Battle of Mosul: Everything you want to know
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New Delhi: Initial reports coming from Iraq indicate that the government forces have achieved success in their ground assault to retake Mosul, the last major stronghold of the Islamic State (IS) in the country, and closing in on the terror group’s positions. BBC reports that “Iraqi pro-government forces have made gains at the start of a large-scale operation to retake Mosul.”
Iraqi military and Kurdish fighters launched their advance towards the city on early Monday. It is the biggest operation in Iraq since the 2003 American-led invasion that toppled Saddam Hussein, says Reuters. IS seized Mosul in June 2014. The city was Iraq’s second-largest city at the time and inhabited by a diverse mix of population from the country’s various ethnic groups.
Where is Mosul?
Located in northwestern Iraq, Mosul was home to around 2 million people before it was captured by the IS (also known as ISIL, ISIS or Daesh) in June 2014. Mosul is the capital of oil-rich Nineveh province and also famous for its rich ancient historical and cultural heritage.
Mosul’s significance and IS
Mosul is strategically located near the borders with Turkey and Syria. The control of Mosul gave the IS to launch and support the insurgency against the Syrian regime of president Bashar Assad. The IS also controlled the Mosul dam, built by Saddam Hussein on the Tigris River, considered by many experts as among the most dangerous of its kind in the world, as CNN reports.
The pro-government forces with support from the US-led air strikes reclaimed the structure from IS control in 2015. Moreover, Mosul, surrounded by the Kurdish controlled region of Iraq, gave the Sunni-dominated IS a launch pad to start jihad against Kurds and exacerbate Iraq’s sectarian strife and its impact on the coalition heading the government.
Mosul is Daesh’s last remaining stronghold and has been central to the terror group’s ideology and territorial ambitions. It was in June 2014 that IS chief Abu Bakr al-Baghdadi proclaimed the establishment of a caliphate from the city, as The Telegraph reports.
The coalition offensive and challenges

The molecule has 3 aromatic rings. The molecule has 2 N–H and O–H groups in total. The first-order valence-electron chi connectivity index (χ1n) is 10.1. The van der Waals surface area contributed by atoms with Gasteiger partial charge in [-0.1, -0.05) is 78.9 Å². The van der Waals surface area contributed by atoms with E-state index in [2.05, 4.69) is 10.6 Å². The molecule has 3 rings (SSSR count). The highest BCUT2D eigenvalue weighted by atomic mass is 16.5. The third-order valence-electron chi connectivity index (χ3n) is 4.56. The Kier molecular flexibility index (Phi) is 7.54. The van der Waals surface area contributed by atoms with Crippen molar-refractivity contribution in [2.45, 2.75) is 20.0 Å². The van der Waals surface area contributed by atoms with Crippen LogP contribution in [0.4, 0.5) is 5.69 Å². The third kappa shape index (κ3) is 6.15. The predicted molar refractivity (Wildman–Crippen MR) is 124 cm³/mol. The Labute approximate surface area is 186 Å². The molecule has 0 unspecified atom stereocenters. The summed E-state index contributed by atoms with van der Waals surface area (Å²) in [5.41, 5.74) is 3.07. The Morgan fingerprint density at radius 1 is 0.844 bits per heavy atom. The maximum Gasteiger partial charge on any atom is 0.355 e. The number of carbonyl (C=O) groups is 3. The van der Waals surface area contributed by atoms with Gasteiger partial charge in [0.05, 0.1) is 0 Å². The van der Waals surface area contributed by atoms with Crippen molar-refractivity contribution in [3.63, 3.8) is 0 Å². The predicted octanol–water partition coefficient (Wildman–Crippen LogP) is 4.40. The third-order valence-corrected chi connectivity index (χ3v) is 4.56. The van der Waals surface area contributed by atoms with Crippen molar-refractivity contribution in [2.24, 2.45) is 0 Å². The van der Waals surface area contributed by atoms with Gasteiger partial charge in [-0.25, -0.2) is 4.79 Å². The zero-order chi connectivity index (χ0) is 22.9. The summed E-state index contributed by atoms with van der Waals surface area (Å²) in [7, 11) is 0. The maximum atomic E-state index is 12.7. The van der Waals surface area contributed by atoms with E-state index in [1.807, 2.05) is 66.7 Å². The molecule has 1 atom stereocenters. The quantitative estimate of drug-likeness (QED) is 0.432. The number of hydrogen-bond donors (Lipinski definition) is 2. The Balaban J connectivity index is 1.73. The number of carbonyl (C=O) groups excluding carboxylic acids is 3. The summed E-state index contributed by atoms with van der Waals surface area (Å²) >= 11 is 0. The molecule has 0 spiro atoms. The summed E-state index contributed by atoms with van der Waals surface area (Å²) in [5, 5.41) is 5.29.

As BBC reports, about 30,000 pro-government troops are involved in the operation. The main assault is being led by Iraqi army troops aided by 4,000 Kurdish forces along with other Shiite and Sunni tribal militias. US Special Operations personnel along with British and French personnel are advising forces on the ground. The Guardian reports that “The US has recently deployed an additional 600 troops to aid in the retaking of Mosul, bringing the total number of US military personnel in Iraq to more than 5,200, according to the Pentagon.” Elite Iraqi counterterrorism forces are expected to join in the coming days. Turkey too has committed troops and involved in the training of the Iraqi army as well.
IS reportedly has an estimated 4,000-8,000 fighters defending the city. The terror group is using suicide attacks to target the government forces and to suppress their advance. Amaq, IS-linked news agency reported 8 such attacks on the Peshmarga forces on Monday.
The offensive is likely to take weeks, if not months, to complete. The Guardian reports that even more than a year’s US-led air strikes has not softened the IS fighters and they are offering stiff resistance to the Peshmarga forces. The terror group also can use chemical weapons as they have used mustard gas against Kurdish forces—up to 19 times in the past two years.
A test of Iraq’s future
A major fear in the battle for Mosul is that the Iraqi army (mostly composed of Shiite officers and soliders) and Shiite militias will try to exact revenge on the mostly Sunni residents of the city, as The Jerusalem Post reports. In the previous offensives against IS in other Sunni-stronghold areas, the Shiite militias were involved in violence against Sunnis.
Also, the objectives of participating forces are very different from each other once IS is driven out of the city as Prime Minister Haider al-Abadi’s central government is weak.
The Battle for Mosul poses twin challenges of ensuring safety of civilians in the war zone and providing for those fleeing the war zone. As PRI reports, “An immediate impact of the offensive to retake Mosul is the near certainty of a refugee crisis that no one is prepared for.” The UN estimates some 200,000 people to be displaced in the first weeks of fighting with the final number of civilians feeling the war zone going up to a million.
At present, the aid agencies have capacity for just 60,000 people and require massive resources to avert a major humanitarian disaster. Save the Children have said the lives of more than half a million children “now hang in the balance”, as The Guardian reports.